Nowadays, most people are sports-crazy, one way or another. Whether it is the Soccer World Cup, the Superbowl, or the Stanley Cup, sports-fans all over have their favorite teams to fret and craze over. They take their games quite seriously; in fact, sometimes even more so than the team members themselves!
You can see face paints, waving flags, jerseys and caps, and cheers and jeers everywhere. A win of your team can elevate your confidence, while others have entered a state of depression because their favorite team lost a significant match. The unfortunate side effect are also riots that can bring about -- in its extreme cases -- even death and destruction.
Can we claim that sport is a modern-day religion? When we look at martial arts, religion and sport, in fact, seem to make a perfect union there. Martial arts is as much a philosophy as it is a contact sport. Yoga is meditation practice while exercising your body at the same time. Wrestling was seen by the ancient Greeks as a form of combining physical actions with spiritual discipline. But what about in the modern Western world? Is soccer, football, or hockey a religion?
The cult of the favorite team is rather a form of worship. People carry around symbols of their sports-team, whether it is the jersey or a flag. They also recognize each other as members of the same community or congregation. They construct a shared world of symbols while they all join for the same common cause, to see their time win.
During a live sports event (and in some cases even at home) the home team is cheered on through ritualistic behaviors. In fact, the national anthem often sets the mood and may even raise the stakes for the teams involved by infusing the event with national pride regardless if the opponent is from a different country or not.
This ritualized and shared singing can be compared to the hymns of the church that foster and remind us of our own connection within the group. But the singing does not stop there. There are chants that are sung, screamed and shouted in unison. These rites are aimed at making one's team come out victorious. This constant chanting that seeks to animate and egg on the home team can be seen as a rather bizarre mix of superstitious beliefs, wishful thinking, and prayer.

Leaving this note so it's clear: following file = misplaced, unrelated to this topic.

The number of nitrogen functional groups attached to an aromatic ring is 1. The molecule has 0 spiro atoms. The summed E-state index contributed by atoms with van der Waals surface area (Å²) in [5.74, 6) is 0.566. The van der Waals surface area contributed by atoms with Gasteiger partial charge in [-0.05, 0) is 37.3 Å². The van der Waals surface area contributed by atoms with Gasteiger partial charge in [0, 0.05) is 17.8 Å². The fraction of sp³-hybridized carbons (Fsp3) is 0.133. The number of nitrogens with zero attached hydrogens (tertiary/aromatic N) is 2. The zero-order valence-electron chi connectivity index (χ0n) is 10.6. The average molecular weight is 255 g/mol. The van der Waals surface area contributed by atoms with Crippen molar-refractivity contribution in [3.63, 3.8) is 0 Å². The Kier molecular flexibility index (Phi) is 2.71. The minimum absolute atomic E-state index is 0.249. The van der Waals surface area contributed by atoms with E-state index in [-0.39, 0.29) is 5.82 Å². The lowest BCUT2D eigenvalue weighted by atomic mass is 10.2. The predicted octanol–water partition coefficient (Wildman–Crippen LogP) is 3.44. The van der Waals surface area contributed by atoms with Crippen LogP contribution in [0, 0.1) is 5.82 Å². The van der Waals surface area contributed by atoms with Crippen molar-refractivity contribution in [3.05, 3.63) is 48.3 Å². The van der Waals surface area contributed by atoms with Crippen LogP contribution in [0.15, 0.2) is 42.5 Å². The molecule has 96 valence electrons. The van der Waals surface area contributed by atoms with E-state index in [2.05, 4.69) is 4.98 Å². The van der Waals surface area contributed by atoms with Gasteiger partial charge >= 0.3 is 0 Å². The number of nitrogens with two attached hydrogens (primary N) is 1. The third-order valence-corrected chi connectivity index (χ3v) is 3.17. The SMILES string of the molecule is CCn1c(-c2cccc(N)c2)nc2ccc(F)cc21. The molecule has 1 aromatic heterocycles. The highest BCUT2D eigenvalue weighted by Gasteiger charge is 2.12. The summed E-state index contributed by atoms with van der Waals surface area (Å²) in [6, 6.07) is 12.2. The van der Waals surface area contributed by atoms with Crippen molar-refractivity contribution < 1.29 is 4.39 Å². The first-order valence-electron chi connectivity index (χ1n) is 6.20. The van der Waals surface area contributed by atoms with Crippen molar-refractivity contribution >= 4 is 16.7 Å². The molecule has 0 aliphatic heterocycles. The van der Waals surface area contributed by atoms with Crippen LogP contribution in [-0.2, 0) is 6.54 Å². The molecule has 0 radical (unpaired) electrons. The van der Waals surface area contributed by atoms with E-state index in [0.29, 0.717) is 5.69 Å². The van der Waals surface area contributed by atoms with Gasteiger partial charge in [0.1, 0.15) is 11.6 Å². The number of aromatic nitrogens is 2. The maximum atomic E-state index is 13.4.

It comes then as no real surprise that in a world that underscores emptiness and the void, sports should make that much of an impact on our modern-day psyche. Many have lost touch with themselves and their own identity within the community, and hence they are looking for means of overcoming their own brand of loneliness. Of course, religion is offering a substitute, but it is not to everyone's needs and taste due to its dogmatic flavor.
Religion, with a few possible exceptions, is often too structured and rigid for the expression of exuberance and of wild emotions. In other words, people want to go crazy; they want to shout and scream and even cry tears of happiness or bitterness without feeling ashamed of those emotions. And the sports arena can give them the outlet they are so desperately looking for.
So we can say yes, in our modern world, sport has gained the status of religion because it fulfills some of the profound needs of the individual. It serves also as an escape from reality, from a world of routine, stress, and boredom. Whenever there is the next Stanley Cup at stake, people unite to show their passion for their favorite team that can fill them often with a sense of pride and direction in their lives.
And yes, it may be true what some critics are saying that sport is a money-making scheme, and worse, it is lulling our brains and diverting us from the real problems in the world. It may be considered mindless entertainment, but I would not want to miss out on the heart-pounding adrenaline rush of seeing my favorite team hoist the Cup followed by an unforgettable and historic celebration in my community.
In the meantime, I am praying for their success and wish them well as every once in a blue moon these athletes manage to bring a little bit more excitement to our lives, while filling their own pockets.